Oro-Medonte school raises nearly $10,000 for pancreatic cancer research

Guthrie Public school has raised nearly $10,000 for Pancreatic Cancer Canada, completely smashing its original fundraising goal of $2,500.

The effort was started by Grade 8 students after one of their teachers, Jeff Munn, was diagnosed with pancreatic cancer.

Students, with the help of several teachers, organized the MUNN-Day-Bike-a-Thon. The event had Grade 7 and 8 students at the school riding bikes approximately 30 kilometres through local trails to help raise funds for pancreatic cancer research.

Bike-a-Thon participants leave the school to ride 30 km, under the supervision of police.

Bike-a-Thon participants leave the school to ride 30 km, under the supervision of police.

Hannah Jackson / Global News

Kyla Leduc, a Grade 8 student at Guthrie Public School, said for herself and her classmates, it was an opportunity to step up and help.

“When we heard that Mr. Munn was diagnosed with pancreatic cancer, it kind of gave us a lot of encouragement to do something about it, and step up as Grade Eights to help,” she said.

According to Leduc, Munn is a key member in the school community, “Mr. Munn means a lot, a lot, to the school. He coached all of the sports teams and is just such a great teacher and is liked by all of the students here,” she said.

Grade 8 boys at Guthrie Public School get ready for the Bike-a-Thon in support of Pancreatic Cancer Canada.

Grade 8 boys at Guthrie Public School get ready for the Bike-a-Thon in support of Pancreatic Cancer Canada.

Hannah Jackson / Global News

Cindy Williams, a teacher at Guthrie Public school, helped students organize the event. “It’s pretty exciting to see a plan that the kids came up with happen. It’s very emotional, very exciting, it’s a great day,” she said.

Williams says the students have been busy all year finding different ways to make a difference. “It’s about taking action against a very terrible disease, and the Grade Eights have done that by organizing many events, not just the Bike-a-Thon. They had a bake sale, sold freezies, they’ve sent cards, they have done lots of things to show how much they care about Mr. Munn.”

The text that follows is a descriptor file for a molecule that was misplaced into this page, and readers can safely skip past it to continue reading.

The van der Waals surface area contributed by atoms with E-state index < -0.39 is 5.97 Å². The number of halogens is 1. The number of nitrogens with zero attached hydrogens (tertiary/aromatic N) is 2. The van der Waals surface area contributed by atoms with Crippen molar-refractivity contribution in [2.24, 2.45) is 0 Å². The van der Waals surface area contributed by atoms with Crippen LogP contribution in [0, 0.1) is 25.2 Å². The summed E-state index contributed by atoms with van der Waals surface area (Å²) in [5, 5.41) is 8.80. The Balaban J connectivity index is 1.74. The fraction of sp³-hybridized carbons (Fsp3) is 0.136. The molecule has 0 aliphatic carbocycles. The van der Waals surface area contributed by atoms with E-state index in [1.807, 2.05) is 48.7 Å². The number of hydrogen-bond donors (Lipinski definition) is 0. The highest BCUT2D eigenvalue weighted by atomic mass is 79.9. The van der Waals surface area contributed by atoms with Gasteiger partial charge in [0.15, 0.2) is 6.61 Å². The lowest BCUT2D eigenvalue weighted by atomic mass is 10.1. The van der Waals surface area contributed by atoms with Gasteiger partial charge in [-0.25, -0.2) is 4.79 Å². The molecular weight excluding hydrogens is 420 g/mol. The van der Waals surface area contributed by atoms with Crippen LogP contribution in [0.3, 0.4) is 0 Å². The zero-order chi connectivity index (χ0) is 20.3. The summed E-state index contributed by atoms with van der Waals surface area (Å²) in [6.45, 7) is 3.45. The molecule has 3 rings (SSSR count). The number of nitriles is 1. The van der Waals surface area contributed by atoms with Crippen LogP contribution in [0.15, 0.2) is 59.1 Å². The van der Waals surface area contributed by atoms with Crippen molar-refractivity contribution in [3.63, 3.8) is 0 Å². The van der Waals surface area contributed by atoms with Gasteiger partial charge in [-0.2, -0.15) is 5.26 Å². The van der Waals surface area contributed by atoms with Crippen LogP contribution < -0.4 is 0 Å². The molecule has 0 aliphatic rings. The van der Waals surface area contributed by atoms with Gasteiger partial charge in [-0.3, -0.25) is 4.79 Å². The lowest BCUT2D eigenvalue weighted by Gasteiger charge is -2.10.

The principal of Guthrie Public School, Mel Hornik, says the atmosphere around the school was “incredibly pumped” leading up to the Bike-a-Thon event. “When we started out, we didn’t realize it was going to get this big, and so as more people have gotten involved and partnered with us, it’s grown and our excitement has risen as well,” she said.

Hornik says the outpouring of support from the community has been completely overwhelming. “It’s a great honour to have the opportunity to do this to support one of our much-loved teachers, and also recognize the need to support a charity like Pancreatic Cancer Canada. And so for me as principal, I am immensely proud, I am humbled by the level of support that we’ve had from our community, SCDSB schools, from the chair of our board. The outpouring of support has been immense, and I am deeply grateful for that.”

In order to give the school community incentive to raise the money, Simcoe County District School Board chair Peter Beacock told students he would shave his head if they raised over $2,500. It was a goal they surpassed easily.

Peter Beacock, chair of the Sicmoe County District School Board, has his head shaved at Guthrie Public School's Bike-a-Thon event.

Peter Beacock, chair of the Sicmoe County District School Board, has his head shaved at Guthrie Public School's Bike-a-Thon event.

Hannah Jackson / Global News

Beacock says for him, the decision to shave his head was about supporting the community, but was also personal.

Beacock says he had been looking for a fundraiser to take part in after losing his wife to cancer last September. “I started growing my hair about the end of October and I first heard about the Guthrie teacher just around Christmastime, who was diagnosed with cancer,” he said. “It was a perfect fit for me, because I wanted to do something for cancer. So I chose this event to help support the students in order to raise the funds, and it’s gone way beyond what they expected to raise.”

Beacock says events like the Bike-a-Thon are what really bring communities together.

“All kinds of other schools got involved and gave donations and so it’s been a really positive experience. Character education is hugely important, so when you see caring, kindness, and compassion coming from students, we know we are doing the right things in schools,” he said.

The students taking part in the Bike-a-Thon were escorted through the local trails by police officers to ensure a safe ride.

© 2018 Global News, a division of Corus Entertainment Inc.

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